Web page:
The Mouse Tower
To the traveller who has traversed the delightful environs of the Rhine, from the city of Mentz as far as Coblentz, or from the clear waves of this old Germanic stream gazed upon the grand creations of Nature, all upon so magnificent a scale, the appearance of the old decayed tower which forms the subject of the ensuing tradition forms no uninteresting object. It rises before him as he mounts the Rhine from the little island below Bingen, toward the left shore. He listens to the old shipmaster as he relates with earnest tone the wonderful story of the tower, and, shuddering at the description of the frightful punishment of priestly pride and cruelty, exclaims in strong emotion—
"The Lord be with us!"
For, as the saying runs, it was about the year of Our Lord 968, when Hatto II., Duke of the Ostro-franks, surnamed Bonosus, Abbot of Fulda, a man of singular skill and great spiritual endowments, was elected Archbishop of Mentz. He was also a harsh man, and being extremely avaricious, heaped up treasure which he guarded with the utmost care.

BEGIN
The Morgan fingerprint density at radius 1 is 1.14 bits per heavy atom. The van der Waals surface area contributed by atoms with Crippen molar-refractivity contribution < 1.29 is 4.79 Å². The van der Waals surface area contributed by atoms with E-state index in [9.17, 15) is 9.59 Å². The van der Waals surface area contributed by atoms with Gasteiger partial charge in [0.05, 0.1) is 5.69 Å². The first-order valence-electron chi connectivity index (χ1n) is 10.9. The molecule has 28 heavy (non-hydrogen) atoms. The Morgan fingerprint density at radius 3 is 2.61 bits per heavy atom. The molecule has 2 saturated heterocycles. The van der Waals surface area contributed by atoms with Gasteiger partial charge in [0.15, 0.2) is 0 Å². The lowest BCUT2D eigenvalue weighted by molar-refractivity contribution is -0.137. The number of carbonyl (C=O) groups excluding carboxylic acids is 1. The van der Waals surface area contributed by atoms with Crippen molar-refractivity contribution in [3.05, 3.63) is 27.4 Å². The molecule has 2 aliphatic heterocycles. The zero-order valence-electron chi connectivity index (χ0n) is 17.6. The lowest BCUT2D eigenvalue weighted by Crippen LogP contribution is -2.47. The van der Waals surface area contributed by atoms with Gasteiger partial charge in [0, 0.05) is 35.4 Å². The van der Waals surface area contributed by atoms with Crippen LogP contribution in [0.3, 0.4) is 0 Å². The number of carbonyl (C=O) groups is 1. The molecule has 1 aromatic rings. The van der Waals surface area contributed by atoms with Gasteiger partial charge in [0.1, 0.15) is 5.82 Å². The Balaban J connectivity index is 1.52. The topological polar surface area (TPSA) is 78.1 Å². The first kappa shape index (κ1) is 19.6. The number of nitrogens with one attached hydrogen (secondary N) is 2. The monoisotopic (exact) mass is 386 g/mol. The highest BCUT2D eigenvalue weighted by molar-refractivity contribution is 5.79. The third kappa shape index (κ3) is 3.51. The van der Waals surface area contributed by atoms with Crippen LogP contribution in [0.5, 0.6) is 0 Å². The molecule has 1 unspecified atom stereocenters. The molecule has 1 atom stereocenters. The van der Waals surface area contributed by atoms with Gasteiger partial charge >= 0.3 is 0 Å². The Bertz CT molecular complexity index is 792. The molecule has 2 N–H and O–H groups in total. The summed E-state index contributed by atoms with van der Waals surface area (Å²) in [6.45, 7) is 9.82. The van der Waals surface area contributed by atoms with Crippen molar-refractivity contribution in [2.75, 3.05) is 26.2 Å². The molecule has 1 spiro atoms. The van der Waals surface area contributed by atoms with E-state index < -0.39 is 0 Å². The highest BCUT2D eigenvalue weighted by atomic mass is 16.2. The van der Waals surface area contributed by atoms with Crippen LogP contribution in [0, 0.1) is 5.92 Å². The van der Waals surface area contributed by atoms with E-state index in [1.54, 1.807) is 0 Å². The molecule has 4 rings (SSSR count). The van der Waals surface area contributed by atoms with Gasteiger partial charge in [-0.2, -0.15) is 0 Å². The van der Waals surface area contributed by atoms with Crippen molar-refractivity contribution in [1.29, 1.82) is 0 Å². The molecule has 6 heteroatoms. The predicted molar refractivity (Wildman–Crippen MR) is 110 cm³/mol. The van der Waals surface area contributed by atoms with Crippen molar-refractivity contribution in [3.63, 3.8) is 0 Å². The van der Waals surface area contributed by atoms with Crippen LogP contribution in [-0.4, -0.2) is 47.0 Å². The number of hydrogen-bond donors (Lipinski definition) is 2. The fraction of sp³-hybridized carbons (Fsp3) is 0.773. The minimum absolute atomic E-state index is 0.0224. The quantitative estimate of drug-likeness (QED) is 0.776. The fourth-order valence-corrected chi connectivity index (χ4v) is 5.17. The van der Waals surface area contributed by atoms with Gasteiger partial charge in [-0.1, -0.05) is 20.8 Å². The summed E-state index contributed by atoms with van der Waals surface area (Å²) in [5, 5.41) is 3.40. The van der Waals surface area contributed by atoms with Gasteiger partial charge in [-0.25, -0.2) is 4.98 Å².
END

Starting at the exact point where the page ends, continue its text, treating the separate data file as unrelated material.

It so happened, under his spiritual sway, that a cruel famine began to prevail in the city of Mentz and its adjacent parts, insomuch that in a short time numbers of the poorer people fell victims to utter want. Crowds of wretches were to be seen assembled before the Archbishop's palace in the act of beseeching with cries and prayers for some mitigation of their heavy lot.
But their harsh lord refused to afford relief out of his own substance, reproaching them at the same time as the authors of their own calamity by their indolence and want of economy. But the poor souls were mad for food, and in frightful and threatening accents cried out—
Fearing the result, Bishop Hatto ordered a vast number of hungry souls to range themselves in order in one of his empty barns under the pretence of supplying them with provisions. Then, having closed the doors, he commanded his minions to fire the place, in which all fell victims to the flames.